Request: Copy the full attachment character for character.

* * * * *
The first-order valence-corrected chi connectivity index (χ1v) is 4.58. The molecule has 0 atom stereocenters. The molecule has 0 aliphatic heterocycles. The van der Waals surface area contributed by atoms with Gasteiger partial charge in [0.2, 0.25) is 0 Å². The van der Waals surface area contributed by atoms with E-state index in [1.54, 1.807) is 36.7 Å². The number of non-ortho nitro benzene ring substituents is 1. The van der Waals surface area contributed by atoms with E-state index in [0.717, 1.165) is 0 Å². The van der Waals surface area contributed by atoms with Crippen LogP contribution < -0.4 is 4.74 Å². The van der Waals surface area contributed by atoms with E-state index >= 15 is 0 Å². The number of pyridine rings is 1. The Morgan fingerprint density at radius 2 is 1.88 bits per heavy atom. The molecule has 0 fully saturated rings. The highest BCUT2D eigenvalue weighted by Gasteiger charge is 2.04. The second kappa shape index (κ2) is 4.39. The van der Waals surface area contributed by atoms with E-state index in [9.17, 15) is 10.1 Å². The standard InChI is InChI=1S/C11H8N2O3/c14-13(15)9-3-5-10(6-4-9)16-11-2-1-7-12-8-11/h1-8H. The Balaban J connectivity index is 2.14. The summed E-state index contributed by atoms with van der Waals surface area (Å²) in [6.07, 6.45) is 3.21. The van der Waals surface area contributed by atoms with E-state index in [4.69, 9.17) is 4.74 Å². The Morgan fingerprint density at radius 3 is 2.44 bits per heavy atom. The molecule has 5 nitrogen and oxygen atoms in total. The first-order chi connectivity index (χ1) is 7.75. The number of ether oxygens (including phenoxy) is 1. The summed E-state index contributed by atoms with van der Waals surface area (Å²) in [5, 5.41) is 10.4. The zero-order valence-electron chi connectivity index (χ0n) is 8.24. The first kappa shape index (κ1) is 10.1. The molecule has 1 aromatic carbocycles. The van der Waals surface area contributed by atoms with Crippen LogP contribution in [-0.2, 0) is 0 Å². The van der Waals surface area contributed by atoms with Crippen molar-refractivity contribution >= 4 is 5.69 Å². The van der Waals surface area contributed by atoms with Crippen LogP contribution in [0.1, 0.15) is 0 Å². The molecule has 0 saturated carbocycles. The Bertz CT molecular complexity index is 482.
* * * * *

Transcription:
The first-order valence-corrected chi connectivity index (χ1v) is 4.58. The molecule has 0 atom stereocenters. The molecule has 0 aliphatic heterocycles. The van der Waals surface area contributed by atoms with Gasteiger partial charge in [0.2, 0.25) is 0 Å². The van der Waals surface area contributed by atoms with E-state index in [1.54, 1.807) is 36.7 Å². The number of non-ortho nitro benzene ring substituents is 1. The van der Waals surface area contributed by atoms with E-state index in [0.717, 1.165) is 0 Å². The van der Waals surface area contributed by atoms with Crippen LogP contribution < -0.4 is 4.74 Å². The van der Waals surface area contributed by atoms with E-state index >= 15 is 0 Å². The number of pyridine rings is 1. The Morgan fingerprint density at radius 2 is 1.88 bits per heavy atom. The molecule has 0 fully saturated rings. The highest BCUT2D eigenvalue weighted by Gasteiger charge is 2.04. The second kappa shape index (κ2) is 4.39. The van der Waals surface area contributed by atoms with E-state index in [9.17, 15) is 10.1 Å². The standard InChI is InChI=1S/C11H8N2O3/c14-13(15)9-3-5-10(6-4-9)16-11-2-1-7-12-8-11/h1-8H. The Balaban J connectivity index is 2.14. The summed E-state index contributed by atoms with van der Waals surface area (Å²) in [6.07, 6.45) is 3.21. The van der Waals surface area contributed by atoms with E-state index in [4.69, 9.17) is 4.74 Å². The Morgan fingerprint density at radius 3 is 2.44 bits per heavy atom. The molecule has 5 nitrogen and oxygen atoms in total. The first-order chi connectivity index (χ1) is 7.75. The number of ether oxygens (including phenoxy) is 1. The summed E-state index contributed by atoms with van der Waals surface area (Å²) in [5, 5.41) is 10.4. The zero-order valence-electron chi connectivity index (χ0n) is 8.24. The first kappa shape index (κ1) is 10.1. The molecule has 1 aromatic carbocycles. The van der Waals surface area contributed by atoms with Crippen LogP contribution in [-0.2, 0) is 0 Å². The van der Waals surface area contributed by atoms with Crippen molar-refractivity contribution >= 4 is 5.69 Å². The van der Waals surface area contributed by atoms with Crippen LogP contribution in [0.1, 0.15) is 0 Å². The molecule has 0 saturated carbocycles. The Bertz CT molecular complexity index is 482.